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DETR’s latest excuse for its inability to pay claims promptly is reminiscent of the trial scene where Captain Queeg, has a paranoid breakdown in Herman Wouk’s play “The Caine Mutiny.”  Captain Queeg justifies his negligence in running over his ship’s own tow line and his cowardice in abandoning landing craft mid ocean, all because of an imaginary conspiracy by the crew against his command; a conspiracy proven by the fact that he believes a quart of strawberries went missing from the officers’ mess one evening.

So too does Nevada’s DEPARTMENT OF EMPLOYMENT, TRAINING AND REHABILITATION (DETR) attempt to justify it’s own poor performance in its failure to pay approximately half of the 190,262 applicants who have applied to the pandemic unemployment assistance program in the three months, since the opening in April 11, 2020.  DETR does so by pointing to non-specific allegations of fraud and corruption and perhaps communist infiltrators or little green men.  Not only is it inconceivable that 94,772, half of all claimants in the state Nevada, actually committed fraud—at the same time in the same way—but that, as June 25, 2020, DETR had not actually formally denied these claims as fraudulent or filed criminal charges of fraud against the majority of pending claims.  DETR even admits that  other states, who have seen the same increase in fraudulent claims, report to have paid between 80 to 95% of all claims in just a few weeks’ time; so why can’t they?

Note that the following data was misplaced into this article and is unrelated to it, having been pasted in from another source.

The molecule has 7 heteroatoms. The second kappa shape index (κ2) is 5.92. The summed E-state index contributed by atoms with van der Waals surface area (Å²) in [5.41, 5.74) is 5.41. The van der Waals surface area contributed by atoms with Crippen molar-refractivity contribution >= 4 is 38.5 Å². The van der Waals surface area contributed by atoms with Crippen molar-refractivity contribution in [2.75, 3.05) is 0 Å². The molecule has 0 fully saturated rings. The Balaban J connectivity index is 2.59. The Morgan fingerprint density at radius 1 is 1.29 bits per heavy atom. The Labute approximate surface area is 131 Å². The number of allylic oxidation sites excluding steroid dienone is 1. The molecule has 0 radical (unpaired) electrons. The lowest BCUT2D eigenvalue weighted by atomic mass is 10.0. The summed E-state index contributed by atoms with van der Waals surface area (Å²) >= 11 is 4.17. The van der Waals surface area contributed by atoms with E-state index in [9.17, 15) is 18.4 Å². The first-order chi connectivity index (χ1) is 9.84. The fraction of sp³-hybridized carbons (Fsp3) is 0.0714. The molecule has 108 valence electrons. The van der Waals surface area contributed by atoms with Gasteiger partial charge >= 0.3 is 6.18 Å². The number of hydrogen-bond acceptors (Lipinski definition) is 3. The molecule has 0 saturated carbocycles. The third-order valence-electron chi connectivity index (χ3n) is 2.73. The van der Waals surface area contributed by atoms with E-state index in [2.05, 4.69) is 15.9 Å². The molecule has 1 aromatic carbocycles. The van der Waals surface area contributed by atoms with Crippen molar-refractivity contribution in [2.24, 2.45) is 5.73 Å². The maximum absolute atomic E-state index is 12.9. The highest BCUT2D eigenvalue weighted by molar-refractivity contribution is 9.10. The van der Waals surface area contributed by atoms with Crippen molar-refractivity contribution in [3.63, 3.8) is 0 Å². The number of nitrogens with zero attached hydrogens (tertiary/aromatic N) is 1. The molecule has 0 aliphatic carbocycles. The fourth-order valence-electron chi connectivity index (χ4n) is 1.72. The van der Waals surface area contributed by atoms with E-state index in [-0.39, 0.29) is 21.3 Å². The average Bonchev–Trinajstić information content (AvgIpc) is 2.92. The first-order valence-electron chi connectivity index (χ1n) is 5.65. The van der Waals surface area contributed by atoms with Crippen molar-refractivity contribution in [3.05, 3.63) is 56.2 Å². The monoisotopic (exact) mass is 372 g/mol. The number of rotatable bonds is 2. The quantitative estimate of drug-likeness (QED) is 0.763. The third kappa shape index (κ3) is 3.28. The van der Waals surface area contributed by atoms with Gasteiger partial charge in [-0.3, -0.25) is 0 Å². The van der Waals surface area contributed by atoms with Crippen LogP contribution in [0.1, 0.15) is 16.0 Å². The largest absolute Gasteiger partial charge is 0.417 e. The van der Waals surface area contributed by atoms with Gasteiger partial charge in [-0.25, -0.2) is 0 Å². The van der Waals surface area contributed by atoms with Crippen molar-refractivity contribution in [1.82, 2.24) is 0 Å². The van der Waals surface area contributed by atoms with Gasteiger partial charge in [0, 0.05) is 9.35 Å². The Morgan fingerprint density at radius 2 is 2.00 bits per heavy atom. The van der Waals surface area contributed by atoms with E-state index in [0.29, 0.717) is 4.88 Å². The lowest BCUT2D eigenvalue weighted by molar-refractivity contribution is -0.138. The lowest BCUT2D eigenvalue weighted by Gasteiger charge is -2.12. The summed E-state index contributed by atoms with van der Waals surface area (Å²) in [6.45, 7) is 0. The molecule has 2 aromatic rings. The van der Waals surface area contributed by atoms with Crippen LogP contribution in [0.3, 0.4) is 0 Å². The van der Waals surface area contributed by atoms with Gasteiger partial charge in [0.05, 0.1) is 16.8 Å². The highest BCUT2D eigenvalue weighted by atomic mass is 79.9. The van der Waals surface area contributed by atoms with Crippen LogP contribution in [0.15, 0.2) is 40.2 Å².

A few days after learning of this lawsuit, based upon no new information, DETR retroactively reclassified thousands of claims that were pending (many with several approvals) for months as potentially fraudulent and now asserts this is the real reason for its reluctance to pay almost a billion dollars in additional relief before federal funding runs out in the end of this month.  All of these unproven allegations of fraud are just pending claims that the DETR has labeled suspicious retroactively because DETR disagrees with the initial determination that they are due to be paid. There is not enough fraud in the entire system to justify DETR’s failure to perform its duty to pay “when due”; DETR’s claims are just a red herring —— or perhaps a quart of missing strawberries.